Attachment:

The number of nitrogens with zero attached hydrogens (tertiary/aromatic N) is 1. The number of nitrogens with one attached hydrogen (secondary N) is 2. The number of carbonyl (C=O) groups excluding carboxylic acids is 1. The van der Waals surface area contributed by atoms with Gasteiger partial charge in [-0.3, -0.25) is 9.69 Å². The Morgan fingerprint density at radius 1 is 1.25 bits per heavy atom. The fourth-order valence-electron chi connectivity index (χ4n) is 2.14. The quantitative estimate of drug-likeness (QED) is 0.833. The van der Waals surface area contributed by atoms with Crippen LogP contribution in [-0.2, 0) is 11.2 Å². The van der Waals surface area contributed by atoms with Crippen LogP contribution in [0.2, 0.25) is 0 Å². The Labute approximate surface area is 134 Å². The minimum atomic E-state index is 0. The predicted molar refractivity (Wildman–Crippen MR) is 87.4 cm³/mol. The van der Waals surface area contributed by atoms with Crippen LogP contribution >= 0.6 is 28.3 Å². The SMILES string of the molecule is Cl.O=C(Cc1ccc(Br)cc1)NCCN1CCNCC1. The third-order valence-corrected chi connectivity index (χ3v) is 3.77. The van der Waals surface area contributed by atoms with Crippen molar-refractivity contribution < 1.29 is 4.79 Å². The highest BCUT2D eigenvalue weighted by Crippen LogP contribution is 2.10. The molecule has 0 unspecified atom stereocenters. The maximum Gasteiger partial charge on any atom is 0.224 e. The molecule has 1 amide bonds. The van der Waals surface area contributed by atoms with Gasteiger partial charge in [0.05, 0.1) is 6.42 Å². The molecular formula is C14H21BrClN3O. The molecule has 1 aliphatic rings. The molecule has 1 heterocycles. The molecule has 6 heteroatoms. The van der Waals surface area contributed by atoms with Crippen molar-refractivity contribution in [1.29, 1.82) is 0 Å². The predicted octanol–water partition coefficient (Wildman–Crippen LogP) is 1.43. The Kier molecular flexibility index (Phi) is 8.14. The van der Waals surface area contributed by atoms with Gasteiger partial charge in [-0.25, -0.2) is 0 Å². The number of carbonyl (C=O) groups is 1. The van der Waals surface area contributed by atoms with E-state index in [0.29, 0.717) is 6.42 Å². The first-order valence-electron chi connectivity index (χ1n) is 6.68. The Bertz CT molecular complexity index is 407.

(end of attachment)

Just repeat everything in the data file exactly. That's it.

The number of nitrogens with zero attached hydrogens (tertiary/aromatic N) is 1. The number of nitrogens with one attached hydrogen (secondary N) is 2. The number of carbonyl (C=O) groups excluding carboxylic acids is 1. The van der Waals surface area contributed by atoms with Gasteiger partial charge in [-0.3, -0.25) is 9.69 Å². The Morgan fingerprint density at radius 1 is 1.25 bits per heavy atom. The fourth-order valence-electron chi connectivity index (χ4n) is 2.14. The quantitative estimate of drug-likeness (QED) is 0.833. The van der Waals surface area contributed by atoms with Crippen LogP contribution in [-0.2, 0) is 11.2 Å². The van der Waals surface area contributed by atoms with Crippen LogP contribution in [0.2, 0.25) is 0 Å². The Labute approximate surface area is 134 Å². The minimum atomic E-state index is 0. The predicted molar refractivity (Wildman–Crippen MR) is 87.4 cm³/mol. The van der Waals surface area contributed by atoms with Crippen LogP contribution >= 0.6 is 28.3 Å². The SMILES string of the molecule is Cl.O=C(Cc1ccc(Br)cc1)NCCN1CCNCC1. The third-order valence-corrected chi connectivity index (χ3v) is 3.77. The van der Waals surface area contributed by atoms with Crippen molar-refractivity contribution < 1.29 is 4.79 Å². The highest BCUT2D eigenvalue weighted by Crippen LogP contribution is 2.10. The molecule has 0 unspecified atom stereocenters. The maximum Gasteiger partial charge on any atom is 0.224 e. The molecule has 1 amide bonds. The van der Waals surface area contributed by atoms with Gasteiger partial charge in [0.05, 0.1) is 6.42 Å². The molecular formula is C14H21BrClN3O. The molecule has 1 aliphatic rings. The molecule has 1 heterocycles. The molecule has 6 heteroatoms. The van der Waals surface area contributed by atoms with Crippen molar-refractivity contribution in [1.29, 1.82) is 0 Å². The predicted octanol–water partition coefficient (Wildman–Crippen LogP) is 1.43. The Kier molecular flexibility index (Phi) is 8.14. The van der Waals surface area contributed by atoms with Gasteiger partial charge in [-0.25, -0.2) is 0 Å². The number of carbonyl (C=O) groups is 1. The van der Waals surface area contributed by atoms with E-state index in [0.29, 0.717) is 6.42 Å². The first-order valence-electron chi connectivity index (χ1n) is 6.68. The Bertz CT molecular complexity index is 407.